Buying a 5 Carat Engagement Ring March 27, 2018 – Posted in: Jewelry Blog
There are a few tidbits that we believe it critical to learn before a 5-carat diamond ring. Read below to discover everything that you need to know before making this big purchase.
If you buy a small loaf of bread, and it comes ready sliced, it will have a set number of slices. Buy one twice as long, and it will probably have twice the slices.
If you buy a 1 carat brilliant round cut diamond, it will have 58 facets. However, if you buy a 5-carat diamond, it will still have 58 facets, it won’t have 290 facets (5 times what a 1ct has). This is because each type of cut has a set number of facets and other expected properties. As diamonds get bigger, so the light reflective properties and general appearance can change.
Here. we offer some tips on how to go about buying a 5-carat diamond engagement ring.
Antique or Modern
Diamonds over 2 carats are very rare. Or at least good ones are. As the diamond sizes increase so does its level of rarity. Once you get anywhere near the 5ct mark, the availability and price reflect just how unusual good diamonds of such a size are. But there are things you can do to pick out an engagement rings which is right for you.
Antique engagement rings, as you’d expect, contain antique diamonds. The difference between antique and modern cut diamonds is the level of precision the cutting entails. Today, diamonds are cut using laser guidance, which brings a high level of consistency. Although not exactly a downside – there is no downside to diamonds, after all – it does mean that a diamond cut yesterday will be all identical to one cut tomorrow. Antique diamonds, because of the hand-produced nature all unique. It may not always be immediately noticeable, but close inspection will show minor deviances by today’s standards.
Not only does this uniqueness carry a certain charm and appeal, but the cut will maximize the light reflecting properties. Because the electric light was still very much in its infancy, it is the purpose of most antique diamonds to use every available ray of light effectively to improve the fire of the stone. At the time, this would have been gaslight or even candles. This cut-for-color approach is very different to the demand for brilliance we see today.
If you can find an antique diamond ring at 5ct or more, enjoy the show, as they are wonderful things, truly.
To view our collection of large carat engagement rings, click here.
The Ring Style
The larger the diamond, the greater the impact of the metal on the overall look. Yellow gold works very well with smaller diamonds, especially those which have a tint of yellow. Bigger stones, though, even with a high level of fire than you find in antique diamonds, are better suited to platinum or white gold. Diamonds of such size just sit more comfortably on a complementary metal color.
The temptation for ring makers who use large diamonds is to let it sit proudly atop the band. The problem with this is that it can start to look top heavy, and even “clunky”. Look for a design which is sympathetic to the size of the diamond. This might mean a halo or a cushion cut instead of round. Round cuts do seem to fare better when a halo is included. This is all the more evident if the halo is of a contrasting color. Sapphires are a particular favorite when used as a halo around larger diamonds, and the rich blue doesn’t overwhelm the center diamond.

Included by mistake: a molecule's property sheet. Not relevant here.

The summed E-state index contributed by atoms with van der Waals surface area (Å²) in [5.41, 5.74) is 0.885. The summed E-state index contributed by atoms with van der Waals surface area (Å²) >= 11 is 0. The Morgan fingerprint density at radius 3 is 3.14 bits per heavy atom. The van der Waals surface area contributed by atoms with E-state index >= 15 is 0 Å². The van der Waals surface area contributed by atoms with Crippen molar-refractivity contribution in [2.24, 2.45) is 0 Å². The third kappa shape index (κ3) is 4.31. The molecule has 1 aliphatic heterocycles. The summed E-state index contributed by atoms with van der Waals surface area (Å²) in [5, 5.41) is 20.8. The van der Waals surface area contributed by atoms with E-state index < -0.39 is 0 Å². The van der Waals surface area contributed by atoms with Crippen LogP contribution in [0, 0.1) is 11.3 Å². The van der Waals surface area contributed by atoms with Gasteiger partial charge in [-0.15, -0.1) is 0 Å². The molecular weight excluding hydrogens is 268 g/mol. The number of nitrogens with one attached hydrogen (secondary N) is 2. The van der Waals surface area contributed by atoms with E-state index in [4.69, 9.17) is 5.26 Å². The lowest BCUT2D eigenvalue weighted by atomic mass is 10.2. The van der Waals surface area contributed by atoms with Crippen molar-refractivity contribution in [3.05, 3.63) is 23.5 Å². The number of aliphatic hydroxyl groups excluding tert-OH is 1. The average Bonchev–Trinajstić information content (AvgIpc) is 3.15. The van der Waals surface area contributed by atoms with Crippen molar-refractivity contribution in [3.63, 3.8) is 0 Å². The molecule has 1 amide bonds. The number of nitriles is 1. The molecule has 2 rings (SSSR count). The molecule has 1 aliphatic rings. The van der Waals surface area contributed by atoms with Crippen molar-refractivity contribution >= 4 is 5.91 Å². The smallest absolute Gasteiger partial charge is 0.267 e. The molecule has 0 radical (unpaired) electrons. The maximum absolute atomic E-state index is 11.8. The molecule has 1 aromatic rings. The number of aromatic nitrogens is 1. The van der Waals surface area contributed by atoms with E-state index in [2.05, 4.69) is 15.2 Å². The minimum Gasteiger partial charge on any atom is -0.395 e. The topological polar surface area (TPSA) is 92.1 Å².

Clusters don’t lend themselves so well to large diamond settings. Some modern designers have embraced the practice in recent years, but it’s something of an acquired taste. If you already have a huge diamond to show off, why have a design which hides a lot of it? Let it shine is what we say!
Size Is Important
Once diamond sizes get past a certain point, they are priced in half and full carats. What this means is that a diamond weighing 4.9 carats will often have the same price as one at 4.5ct. At this size, the price can jump considerably, and that half carat “discount” can make all the difference. This tip applies to all size increments but is much more pronounced with larger diamonds.
Although today the cut sizes of diamonds are much closer to a whole or half carats, this is another time when antique rings have the advantage. It was the look of antique diamonds which was important. If they ended up at a precise full or half carat size, that was just a bonus. When in a setting, it is worth knowing the exact weight of the diamond to see what kind of value it represents. Again, applying a little bit of savvy can pay off handsomely.
The End Result
Large diamonds are very different in a ring setting to smaller stones. Because of this, you should make sure not to be seduced just by the size, but by the look. Check it on your finger. If possible, check it in all lights. The bright, balanced light of the store will be maximized to get the best out of any diamond. The problem is that you probably don’t live in a daylight balanced home. Certainly, restaurants and other venues will use overly warm lighting to enhance the ambiance.
What you want is a diamond which performs well in all lighting conditions. There’s no ideal cut for that, unfortunately, as each will suit one set of lighting conditions more than the other. You may not realize it, but you will have a preference for a particular cut which works for you. Don’t be afraid to ask the jeweler his advice, and to see a range of rings with different cuts.
Engagement rings are very subjective, at the end of the day. Get what you want, and want what you get. It’s a lifetime on your finger, you owe it to yourself to make the right choice.